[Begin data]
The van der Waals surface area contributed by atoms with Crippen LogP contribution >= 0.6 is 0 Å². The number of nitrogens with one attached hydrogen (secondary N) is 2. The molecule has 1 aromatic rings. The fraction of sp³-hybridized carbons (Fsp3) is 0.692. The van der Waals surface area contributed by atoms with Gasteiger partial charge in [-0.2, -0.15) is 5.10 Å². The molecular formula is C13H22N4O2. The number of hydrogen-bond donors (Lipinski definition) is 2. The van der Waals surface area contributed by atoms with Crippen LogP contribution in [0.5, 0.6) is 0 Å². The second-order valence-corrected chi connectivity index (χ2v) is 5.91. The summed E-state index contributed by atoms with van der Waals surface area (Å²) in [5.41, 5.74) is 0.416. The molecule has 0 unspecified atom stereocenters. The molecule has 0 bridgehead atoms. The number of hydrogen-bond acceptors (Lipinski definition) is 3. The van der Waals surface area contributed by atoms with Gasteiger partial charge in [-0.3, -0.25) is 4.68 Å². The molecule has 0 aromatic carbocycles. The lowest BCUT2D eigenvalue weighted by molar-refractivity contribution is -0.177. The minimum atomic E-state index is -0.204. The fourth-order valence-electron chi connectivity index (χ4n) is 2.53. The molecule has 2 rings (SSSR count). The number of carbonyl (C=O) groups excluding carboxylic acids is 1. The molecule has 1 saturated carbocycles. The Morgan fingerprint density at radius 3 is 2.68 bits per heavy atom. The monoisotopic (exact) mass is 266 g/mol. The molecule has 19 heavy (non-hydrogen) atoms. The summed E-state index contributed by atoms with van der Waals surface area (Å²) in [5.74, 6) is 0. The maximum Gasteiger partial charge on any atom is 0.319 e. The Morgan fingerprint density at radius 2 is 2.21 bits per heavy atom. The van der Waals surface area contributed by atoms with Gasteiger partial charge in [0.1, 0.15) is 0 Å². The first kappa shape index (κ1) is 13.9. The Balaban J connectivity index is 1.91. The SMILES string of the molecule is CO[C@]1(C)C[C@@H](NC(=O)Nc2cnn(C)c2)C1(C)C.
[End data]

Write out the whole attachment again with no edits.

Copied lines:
The van der Waals surface area contributed by atoms with Crippen LogP contribution >= 0.6 is 0 Å². The number of nitrogens with one attached hydrogen (secondary N) is 2. The molecule has 1 aromatic rings. The fraction of sp³-hybridized carbons (Fsp3) is 0.692. The van der Waals surface area contributed by atoms with Gasteiger partial charge in [-0.2, -0.15) is 5.10 Å². The molecular formula is C13H22N4O2. The number of hydrogen-bond donors (Lipinski definition) is 2. The van der Waals surface area contributed by atoms with Crippen LogP contribution in [0.5, 0.6) is 0 Å². The second-order valence-corrected chi connectivity index (χ2v) is 5.91. The summed E-state index contributed by atoms with van der Waals surface area (Å²) in [5.41, 5.74) is 0.416. The molecule has 0 unspecified atom stereocenters. The molecule has 0 bridgehead atoms. The number of hydrogen-bond acceptors (Lipinski definition) is 3. The van der Waals surface area contributed by atoms with Gasteiger partial charge in [-0.3, -0.25) is 4.68 Å². The molecule has 0 aromatic carbocycles. The lowest BCUT2D eigenvalue weighted by molar-refractivity contribution is -0.177. The minimum atomic E-state index is -0.204. The fourth-order valence-electron chi connectivity index (χ4n) is 2.53. The molecule has 2 rings (SSSR count). The number of carbonyl (C=O) groups excluding carboxylic acids is 1. The molecule has 1 saturated carbocycles. The Morgan fingerprint density at radius 3 is 2.68 bits per heavy atom. The monoisotopic (exact) mass is 266 g/mol. The molecule has 19 heavy (non-hydrogen) atoms. The summed E-state index contributed by atoms with van der Waals surface area (Å²) in [5.74, 6) is 0. The maximum Gasteiger partial charge on any atom is 0.319 e. The Morgan fingerprint density at radius 2 is 2.21 bits per heavy atom. The van der Waals surface area contributed by atoms with Gasteiger partial charge in [0.1, 0.15) is 0 Å². The first kappa shape index (κ1) is 13.9. The Balaban J connectivity index is 1.91. The SMILES string of the molecule is CO[C@]1(C)C[C@@H](NC(=O)Nc2cnn(C)c2)C1(C)C.